Update: Veteran Unemployment Figures From 2010
Are you wondering how veterans are faring in the job market? The U.S. Bureau of Labor Statistics recently came out with their unemployment figures for veterans in 2011, and here are their findings:
Overall, there are positives and negatives to be found in the data. The unemployment rate for veterans who served in the military at any time since September 2001 -- a group referred to as Gulf War-era II veterans -- was 11.5 percent in 2010. However, the jobless rate for veterans of all eras combined was 8.7 percent, compared with 9.4
percent for non-veterans. About 25 percent of Gulf War-era II veterans reported having a service-connected disability in July 2010, compared with about 13 percent of all veterans.
Other highlights from the 2010 data:
- Young male veterans (those ages 18 to 24) who served during Gulf War era II had an unemployment rate of 21.9 percent in 2010, which was relatively close to the jobless rate of young male nonveterans (19.7 percent).
- Male Gulf War-era II veterans ages 18 to 24 were more likely to participate in the labor force in 2010 than their non-veteran counterparts (74.0 percent versus 67.5 percent)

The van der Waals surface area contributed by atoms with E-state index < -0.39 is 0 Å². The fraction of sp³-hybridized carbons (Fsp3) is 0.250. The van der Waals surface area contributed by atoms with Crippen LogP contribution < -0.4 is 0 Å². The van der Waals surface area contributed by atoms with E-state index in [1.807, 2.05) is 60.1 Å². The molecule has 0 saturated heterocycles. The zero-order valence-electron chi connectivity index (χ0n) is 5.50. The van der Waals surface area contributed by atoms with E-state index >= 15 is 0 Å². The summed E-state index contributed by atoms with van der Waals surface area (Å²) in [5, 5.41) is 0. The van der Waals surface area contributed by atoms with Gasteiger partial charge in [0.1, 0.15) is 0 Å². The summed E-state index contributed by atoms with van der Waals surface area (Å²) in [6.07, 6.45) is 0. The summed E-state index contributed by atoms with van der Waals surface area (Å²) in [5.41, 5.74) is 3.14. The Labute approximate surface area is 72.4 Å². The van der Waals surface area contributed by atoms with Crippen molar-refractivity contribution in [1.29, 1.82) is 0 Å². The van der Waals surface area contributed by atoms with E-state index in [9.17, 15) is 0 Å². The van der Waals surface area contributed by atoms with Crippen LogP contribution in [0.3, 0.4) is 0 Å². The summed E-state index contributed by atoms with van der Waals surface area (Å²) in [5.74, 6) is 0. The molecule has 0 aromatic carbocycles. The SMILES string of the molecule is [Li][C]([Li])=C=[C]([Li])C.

- Among all veterans, those with a service-connected disability had an unem- ployment rate of 9.1 percent in July 2010, about the same as the rate for veterans with no disability (8.7 percent).
- About one-third of employed veterans with a service-connected disability worked in the public sector in July 2010; 1 in 5 veterans with a disability were employed by the federal government.
- Gulf War-era II veterans who were current or past members of the Reserve or National Guard had an unemployment rate of 14.0 percent in July 2010, compared with a rate of 12.1 percent for those veterans who had not been members.
- Regardless of their period of service, unemployment rates in 2010 for veterans with higher levels of education were lower than for those with less education.
For the full stats and more details, see the Department of Labor report.